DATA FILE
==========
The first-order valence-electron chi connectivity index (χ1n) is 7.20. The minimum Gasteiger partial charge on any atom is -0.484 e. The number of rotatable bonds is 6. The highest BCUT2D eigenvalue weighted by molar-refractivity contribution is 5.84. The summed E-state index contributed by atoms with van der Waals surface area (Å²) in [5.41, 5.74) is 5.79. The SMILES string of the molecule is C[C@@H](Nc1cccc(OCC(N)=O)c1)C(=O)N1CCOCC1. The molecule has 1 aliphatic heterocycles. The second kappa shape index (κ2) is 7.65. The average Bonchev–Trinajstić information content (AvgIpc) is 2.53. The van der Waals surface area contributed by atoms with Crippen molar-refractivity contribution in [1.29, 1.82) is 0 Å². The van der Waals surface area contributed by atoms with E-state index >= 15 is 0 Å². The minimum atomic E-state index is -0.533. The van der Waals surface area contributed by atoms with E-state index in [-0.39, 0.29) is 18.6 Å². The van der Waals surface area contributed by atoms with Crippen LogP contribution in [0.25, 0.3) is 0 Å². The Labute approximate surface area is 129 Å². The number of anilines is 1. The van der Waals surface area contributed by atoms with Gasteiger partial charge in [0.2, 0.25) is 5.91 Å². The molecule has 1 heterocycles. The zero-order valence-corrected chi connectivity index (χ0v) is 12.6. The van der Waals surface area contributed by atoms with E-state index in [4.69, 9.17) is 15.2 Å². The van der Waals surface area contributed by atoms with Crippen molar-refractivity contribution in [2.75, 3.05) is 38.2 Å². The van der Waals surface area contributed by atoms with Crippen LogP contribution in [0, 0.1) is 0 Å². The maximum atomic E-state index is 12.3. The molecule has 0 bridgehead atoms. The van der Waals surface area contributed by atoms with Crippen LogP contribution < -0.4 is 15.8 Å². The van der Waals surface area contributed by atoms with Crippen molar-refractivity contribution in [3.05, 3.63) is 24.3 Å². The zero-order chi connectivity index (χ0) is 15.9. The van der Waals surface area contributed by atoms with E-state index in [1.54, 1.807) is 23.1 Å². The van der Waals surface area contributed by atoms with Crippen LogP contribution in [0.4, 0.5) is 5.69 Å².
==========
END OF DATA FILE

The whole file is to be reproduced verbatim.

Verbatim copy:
The first-order valence-electron chi connectivity index (χ1n) is 7.20. The minimum Gasteiger partial charge on any atom is -0.484 e. The number of rotatable bonds is 6. The highest BCUT2D eigenvalue weighted by molar-refractivity contribution is 5.84. The summed E-state index contributed by atoms with van der Waals surface area (Å²) in [5.41, 5.74) is 5.79. The SMILES string of the molecule is C[C@@H](Nc1cccc(OCC(N)=O)c1)C(=O)N1CCOCC1. The molecule has 1 aliphatic heterocycles. The second kappa shape index (κ2) is 7.65. The average Bonchev–Trinajstić information content (AvgIpc) is 2.53. The van der Waals surface area contributed by atoms with Crippen molar-refractivity contribution in [1.29, 1.82) is 0 Å². The van der Waals surface area contributed by atoms with E-state index >= 15 is 0 Å². The minimum atomic E-state index is -0.533. The van der Waals surface area contributed by atoms with E-state index in [-0.39, 0.29) is 18.6 Å². The van der Waals surface area contributed by atoms with Crippen LogP contribution in [0.25, 0.3) is 0 Å². The Labute approximate surface area is 129 Å². The number of anilines is 1. The van der Waals surface area contributed by atoms with Gasteiger partial charge in [0.2, 0.25) is 5.91 Å². The molecule has 1 heterocycles. The zero-order valence-corrected chi connectivity index (χ0v) is 12.6. The van der Waals surface area contributed by atoms with E-state index in [4.69, 9.17) is 15.2 Å². The van der Waals surface area contributed by atoms with Crippen molar-refractivity contribution in [2.75, 3.05) is 38.2 Å². The van der Waals surface area contributed by atoms with Crippen LogP contribution in [0, 0.1) is 0 Å². The maximum atomic E-state index is 12.3. The molecule has 0 bridgehead atoms. The van der Waals surface area contributed by atoms with Crippen LogP contribution < -0.4 is 15.8 Å². The van der Waals surface area contributed by atoms with Crippen molar-refractivity contribution in [3.05, 3.63) is 24.3 Å². The zero-order chi connectivity index (χ0) is 15.9. The van der Waals surface area contributed by atoms with E-state index in [1.54, 1.807) is 23.1 Å². The van der Waals surface area contributed by atoms with Crippen LogP contribution in [0.4, 0.5) is 5.69 Å².